Health and Energy Efficiency Are Uniquely Intertwined – Especially on the Home Front

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 Health and Energy Efficiency Are Uniquely Intertwined – Especially on the Home Front

Per the Building Professional Institute (bpi.org) there are 78 bpi certified pros in Missouri doing energy audits, quality assurance work, installations – but only 5 with the Healthy House Evaluator (HHE) credential, including our own staffer, Richard Reilly.

Expanding the ‘whole house as a system’ approach to be even more holistic/inclusive is what the addition of the HHE credential does for folks engaged with such a professional.

As noted on the bpi website (see link above), the certifications adds another dimension to the potential efficacy of the work.

From identifying asthma triggers and risk of lead poisoning to testing for CO2 and other health hazards, tremendous opportunity exists to incorporate a healthy home analysis into home performance assessments. The Healthy Home Evaluator (HHE) certification builds on the BPI Building Analyst (BA), Multifamily Building Analyst, Energy Auditor (EA), or Quality Control Inspector (QCI) certifications. The HHE was developed in partnership with the Green & Healthy Homes Initiative (GHHI). A Healthy Home Evaluator assesses home-based environmental health and safety hazards and provides a prioritized list of recommendations to address those hazards.

Let’s take a look at the 8 Principles of a Healthy Home as seen in this graphic:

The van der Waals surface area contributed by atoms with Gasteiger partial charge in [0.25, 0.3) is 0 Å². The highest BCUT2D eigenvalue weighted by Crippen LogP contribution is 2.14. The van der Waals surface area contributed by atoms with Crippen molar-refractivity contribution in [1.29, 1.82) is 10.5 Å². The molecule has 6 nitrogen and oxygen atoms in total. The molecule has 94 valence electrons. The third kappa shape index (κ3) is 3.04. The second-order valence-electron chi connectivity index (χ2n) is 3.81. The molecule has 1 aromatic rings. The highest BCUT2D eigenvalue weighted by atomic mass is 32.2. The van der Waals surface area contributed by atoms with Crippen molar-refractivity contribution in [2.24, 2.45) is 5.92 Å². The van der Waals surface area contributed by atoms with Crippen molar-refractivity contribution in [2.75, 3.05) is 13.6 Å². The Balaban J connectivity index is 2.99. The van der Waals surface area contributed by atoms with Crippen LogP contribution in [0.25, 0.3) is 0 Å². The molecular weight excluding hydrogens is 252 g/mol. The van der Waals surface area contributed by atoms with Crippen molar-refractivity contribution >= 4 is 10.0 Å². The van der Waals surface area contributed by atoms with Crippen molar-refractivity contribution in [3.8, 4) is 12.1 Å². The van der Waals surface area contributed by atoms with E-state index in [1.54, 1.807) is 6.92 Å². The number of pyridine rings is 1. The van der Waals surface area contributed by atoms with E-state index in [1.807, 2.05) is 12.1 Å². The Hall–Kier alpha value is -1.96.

Keep it Dry ↓

Prevent water from entering your home through leaks in roofing systems, rain water from entering the home due to poor drainage, and check your interior plumbing for any leaking.

Keep it Clean ↓

Control the source of dust and contaminants, creating smooth and cleanable surfaces, reducing clutter, and using effective wet-cleaning methods.

Keep it Safe ↓

Store poisons out of the reach of children and properly label. Secure loose rugs and keep children's play areas free from hard or sharp surfaces. Install smoke and carbon monoxide detectors and keep fire extinguishers on hand.

Keep it Well-Ventilated ↓

Ventilate bathrooms and kitchens and use whole house ventilation for supplying fresh air to reduce the concentration of contaminants in the home.

Keep it Pest-Free ↓

All pests look for food, water and shelter. Seal cracks and openings throughout the home; store food in pest-resistant containers. If needed, use sticky-traps and baits in closed containers, along with least toxic pesticides such as boric acid powder.

Keep it Contaminant-Free

Reduce lead-related hazards in pre-1978 homes by fixing deteriorated paint, and keeping floors and window areas clean using wet-cleaning approach. Test your home for radon, a naturally occurring dangerous gas that enters homes through soil, crawlspaces, and foundation crack. Install a radon removal system if levels above the EPA action-level are detected.

Keep Your Home Maintained ↓

Inspect, clean and repair your home routinely. Take care of minor repairs and problems before they become large repairs and problems

Thermally Controlled ↓

Houses that do not maintain adequate temperatures may place the safety of residents at increased risk from exposure to extreme cold or heat.

Click here for a great checklist

So consider these resources as tools to inform and help increase the mindfulness with which create our place to call ‘home.

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